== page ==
Abraham Lincoln

RVIFF Reviews: Coffee Shop Time Recursions, Steamy Intrigue, and Profundity from a Balcony

September 11th, 2023 | Robin

A Ken and Robin Consume Media Special Feature

For the second year running, my wife Valerie and I are attending our own at-home film festival. It takes the place in our hearts and vacation plans formerly reserved by the Toronto International Film Festival. The Robin and Valerie International Film Festival is the cinema event you can play along with at home, with a roster of streaming service and SVOD titles. Its roster includes the foreign, independent and cult titles we used to love to see at TIFF, but cheaper, hassle-free, and on the comfort of our own couch. Daily capsule reviews roll out throughout the festival, with a complete list in order of preference dropping a day or two afterwards. Review ratings are out of 5.

The Balcony Movie [Poland, Pawel Lozinski, 2021, 4] Over the course of a year, a documentarian conducts interviews with passersby from his apartment balcony, coaxing them to reveal their lives and worldviews. Simple premise yields a rich portrait of humanity.

Naturally a film about people walking along a sidewalk also features many excellent dogs.

Broker [South Korea, Hirokazu Koreeda, 2022, 4] An unlikely temporary family forms when a dry cleaner (Kang Song-ho) and his accomplice (Gang Dong-won) attempt to sell a young woman’s (Ji-eun Lee) baby, with a tough minded cop (Boona Dae) on their trail. Koreeda’s deft touch with emotion illuminates material that in lesser hands would easily slop over into manipulative sentimentality.

Stars at Noon [France, Claire Denis, 2022, 4] Trapped and on the skids in COVID-era Nicaragua, a flailing journalist (Margaret Qualley) involves herself with a British businessman (Joe Alwyn) who turns out to be in worse trouble than she is. Denis reconfigures the international intrigue genre to her moody, elliptical style, with a sexual frankness no American director would dare attempt. Qualley burns the screen with a nervy, livewire portrayal of a woman in distress in a world without rescuers.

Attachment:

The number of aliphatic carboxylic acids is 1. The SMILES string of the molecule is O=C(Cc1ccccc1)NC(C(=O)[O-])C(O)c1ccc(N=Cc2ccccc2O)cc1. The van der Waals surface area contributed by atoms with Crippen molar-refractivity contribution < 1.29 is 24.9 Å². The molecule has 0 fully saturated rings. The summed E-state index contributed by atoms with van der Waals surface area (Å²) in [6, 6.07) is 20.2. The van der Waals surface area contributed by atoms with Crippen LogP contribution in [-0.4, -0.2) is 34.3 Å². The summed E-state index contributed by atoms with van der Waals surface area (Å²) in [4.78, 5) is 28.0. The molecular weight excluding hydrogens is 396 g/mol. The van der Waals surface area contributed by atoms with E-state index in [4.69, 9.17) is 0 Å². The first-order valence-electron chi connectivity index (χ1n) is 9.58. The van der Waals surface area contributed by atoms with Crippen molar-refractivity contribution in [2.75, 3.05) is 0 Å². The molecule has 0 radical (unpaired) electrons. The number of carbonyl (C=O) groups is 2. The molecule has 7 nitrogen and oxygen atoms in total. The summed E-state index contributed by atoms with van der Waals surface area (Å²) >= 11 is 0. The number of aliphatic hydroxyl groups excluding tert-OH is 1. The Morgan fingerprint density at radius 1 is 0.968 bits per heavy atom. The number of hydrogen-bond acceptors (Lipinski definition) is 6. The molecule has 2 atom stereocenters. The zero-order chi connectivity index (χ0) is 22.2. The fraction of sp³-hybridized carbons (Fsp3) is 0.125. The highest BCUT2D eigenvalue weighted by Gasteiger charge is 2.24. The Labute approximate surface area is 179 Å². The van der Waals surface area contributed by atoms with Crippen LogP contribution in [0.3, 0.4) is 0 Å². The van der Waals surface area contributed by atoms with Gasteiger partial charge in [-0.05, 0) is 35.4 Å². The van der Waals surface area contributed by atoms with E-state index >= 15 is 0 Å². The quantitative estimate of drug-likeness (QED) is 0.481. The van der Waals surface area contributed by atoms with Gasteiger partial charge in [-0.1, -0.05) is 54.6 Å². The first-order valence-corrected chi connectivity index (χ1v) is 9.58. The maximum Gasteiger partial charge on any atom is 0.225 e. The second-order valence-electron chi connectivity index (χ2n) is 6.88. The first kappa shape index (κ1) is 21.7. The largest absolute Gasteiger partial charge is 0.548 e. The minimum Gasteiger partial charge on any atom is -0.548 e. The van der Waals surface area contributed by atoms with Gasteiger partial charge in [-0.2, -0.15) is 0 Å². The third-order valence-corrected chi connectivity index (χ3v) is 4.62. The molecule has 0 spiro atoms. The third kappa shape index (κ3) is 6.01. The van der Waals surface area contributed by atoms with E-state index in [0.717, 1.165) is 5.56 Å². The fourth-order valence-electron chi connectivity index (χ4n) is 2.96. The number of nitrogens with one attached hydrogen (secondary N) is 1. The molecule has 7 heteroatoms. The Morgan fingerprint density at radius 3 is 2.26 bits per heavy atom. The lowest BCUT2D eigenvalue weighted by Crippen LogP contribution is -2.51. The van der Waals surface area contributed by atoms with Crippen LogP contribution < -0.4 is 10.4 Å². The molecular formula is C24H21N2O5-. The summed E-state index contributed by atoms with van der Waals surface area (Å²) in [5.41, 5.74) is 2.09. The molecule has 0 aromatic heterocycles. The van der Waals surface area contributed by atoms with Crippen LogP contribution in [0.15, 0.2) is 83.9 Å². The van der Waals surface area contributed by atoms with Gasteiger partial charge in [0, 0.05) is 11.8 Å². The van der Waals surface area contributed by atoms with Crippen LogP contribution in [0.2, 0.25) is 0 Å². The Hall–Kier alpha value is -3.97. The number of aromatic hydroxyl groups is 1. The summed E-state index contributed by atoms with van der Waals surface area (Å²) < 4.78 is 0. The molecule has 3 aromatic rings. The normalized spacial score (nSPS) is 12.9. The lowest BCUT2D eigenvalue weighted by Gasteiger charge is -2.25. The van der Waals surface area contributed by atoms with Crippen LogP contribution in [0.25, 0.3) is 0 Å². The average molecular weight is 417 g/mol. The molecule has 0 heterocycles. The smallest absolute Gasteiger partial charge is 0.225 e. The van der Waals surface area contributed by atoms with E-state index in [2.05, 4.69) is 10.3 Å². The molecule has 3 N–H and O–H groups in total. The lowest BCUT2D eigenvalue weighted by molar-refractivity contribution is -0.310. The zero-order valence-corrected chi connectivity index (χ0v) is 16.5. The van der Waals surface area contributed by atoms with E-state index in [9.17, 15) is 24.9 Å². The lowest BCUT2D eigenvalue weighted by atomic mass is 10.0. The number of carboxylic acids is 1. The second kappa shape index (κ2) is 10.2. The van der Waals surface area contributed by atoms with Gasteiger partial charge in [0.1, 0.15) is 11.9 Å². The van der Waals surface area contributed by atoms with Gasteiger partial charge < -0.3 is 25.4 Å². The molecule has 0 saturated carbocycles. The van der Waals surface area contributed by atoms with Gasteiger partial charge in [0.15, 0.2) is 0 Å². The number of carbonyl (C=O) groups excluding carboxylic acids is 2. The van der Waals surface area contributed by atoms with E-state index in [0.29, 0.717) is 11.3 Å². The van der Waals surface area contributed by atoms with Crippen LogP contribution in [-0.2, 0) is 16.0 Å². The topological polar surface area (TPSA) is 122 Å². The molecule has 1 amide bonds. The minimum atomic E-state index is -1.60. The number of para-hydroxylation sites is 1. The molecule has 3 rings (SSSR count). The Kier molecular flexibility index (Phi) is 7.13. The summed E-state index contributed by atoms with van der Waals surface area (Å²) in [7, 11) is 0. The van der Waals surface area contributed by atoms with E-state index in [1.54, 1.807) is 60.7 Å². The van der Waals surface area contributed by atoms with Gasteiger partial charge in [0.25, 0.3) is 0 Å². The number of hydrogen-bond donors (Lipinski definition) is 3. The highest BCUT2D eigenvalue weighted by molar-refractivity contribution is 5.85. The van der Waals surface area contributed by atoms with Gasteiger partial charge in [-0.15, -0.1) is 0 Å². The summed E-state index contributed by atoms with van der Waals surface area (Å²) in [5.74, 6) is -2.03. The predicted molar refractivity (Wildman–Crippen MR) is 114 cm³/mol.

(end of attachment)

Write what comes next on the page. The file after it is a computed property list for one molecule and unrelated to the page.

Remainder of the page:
Beyond the Infinite Two Minutes [Japan, Junta Yamaguchi, 2020, 4] A coffee shop owner and his pals look for ways to capitalize on the fact that TV monitors in the cafe and his apartment upstairs are connected on a two minute time delay. Fun, fast-moving micro-budget time travel comedy shot on a phone in a single take.

Making of shots alongside the credits roll include a shot of the whiteboard where the filmmakers diagram the story’s many time recursions.

Due to moderate demand, the RVIFF shirts I made for the two of us are available in the Ken and Robin merch store.

If you enjoy this special text feature of the Ken and Robin Talk About Stuff podcast and don’t already support our Patreon, consider tossing a few bucks in the tip jar. Or check out my book on action films and their roleplaying applications, Blowing Up the Movies. Or the roleplaying game inspired by the Hong Kong films I first encountered at TIFF, Feng Shui 2.

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